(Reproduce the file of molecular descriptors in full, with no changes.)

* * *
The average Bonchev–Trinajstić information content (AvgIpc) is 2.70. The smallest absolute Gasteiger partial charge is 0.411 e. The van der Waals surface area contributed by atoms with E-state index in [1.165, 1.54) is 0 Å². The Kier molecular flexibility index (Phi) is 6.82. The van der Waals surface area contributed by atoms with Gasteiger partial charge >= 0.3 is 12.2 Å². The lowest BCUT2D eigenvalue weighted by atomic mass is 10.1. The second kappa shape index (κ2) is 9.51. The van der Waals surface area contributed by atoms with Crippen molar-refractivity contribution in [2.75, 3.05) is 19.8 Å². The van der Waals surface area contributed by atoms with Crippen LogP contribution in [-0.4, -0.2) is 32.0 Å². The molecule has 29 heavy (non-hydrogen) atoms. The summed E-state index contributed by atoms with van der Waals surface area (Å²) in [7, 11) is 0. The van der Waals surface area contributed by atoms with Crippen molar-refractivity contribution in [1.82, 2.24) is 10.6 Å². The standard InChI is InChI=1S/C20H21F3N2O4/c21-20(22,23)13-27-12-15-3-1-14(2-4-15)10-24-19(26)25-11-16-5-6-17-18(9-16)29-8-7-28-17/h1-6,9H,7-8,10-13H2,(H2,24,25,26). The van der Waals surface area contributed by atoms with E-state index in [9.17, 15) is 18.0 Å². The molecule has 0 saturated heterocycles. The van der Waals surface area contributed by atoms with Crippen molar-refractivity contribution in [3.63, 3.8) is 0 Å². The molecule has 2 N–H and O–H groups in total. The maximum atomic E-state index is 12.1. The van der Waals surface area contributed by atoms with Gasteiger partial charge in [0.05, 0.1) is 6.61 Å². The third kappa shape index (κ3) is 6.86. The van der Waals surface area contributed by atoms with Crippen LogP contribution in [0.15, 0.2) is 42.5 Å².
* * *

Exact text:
The average Bonchev–Trinajstić information content (AvgIpc) is 2.70. The smallest absolute Gasteiger partial charge is 0.411 e. The van der Waals surface area contributed by atoms with E-state index in [1.165, 1.54) is 0 Å². The Kier molecular flexibility index (Phi) is 6.82. The van der Waals surface area contributed by atoms with Gasteiger partial charge >= 0.3 is 12.2 Å². The lowest BCUT2D eigenvalue weighted by atomic mass is 10.1. The second kappa shape index (κ2) is 9.51. The van der Waals surface area contributed by atoms with Crippen molar-refractivity contribution in [2.75, 3.05) is 19.8 Å². The van der Waals surface area contributed by atoms with Crippen LogP contribution in [-0.4, -0.2) is 32.0 Å². The molecule has 29 heavy (non-hydrogen) atoms. The summed E-state index contributed by atoms with van der Waals surface area (Å²) in [7, 11) is 0. The van der Waals surface area contributed by atoms with Crippen molar-refractivity contribution in [1.82, 2.24) is 10.6 Å². The standard InChI is InChI=1S/C20H21F3N2O4/c21-20(22,23)13-27-12-15-3-1-14(2-4-15)10-24-19(26)25-11-16-5-6-17-18(9-16)29-8-7-28-17/h1-6,9H,7-8,10-13H2,(H2,24,25,26). The van der Waals surface area contributed by atoms with E-state index in [9.17, 15) is 18.0 Å². The molecule has 0 saturated heterocycles. The van der Waals surface area contributed by atoms with Crippen molar-refractivity contribution in [3.63, 3.8) is 0 Å². The molecule has 2 N–H and O–H groups in total. The maximum atomic E-state index is 12.1. The van der Waals surface area contributed by atoms with Gasteiger partial charge in [0.05, 0.1) is 6.61 Å². The third kappa shape index (κ3) is 6.86. The van der Waals surface area contributed by atoms with Crippen LogP contribution in [0.15, 0.2) is 42.5 Å².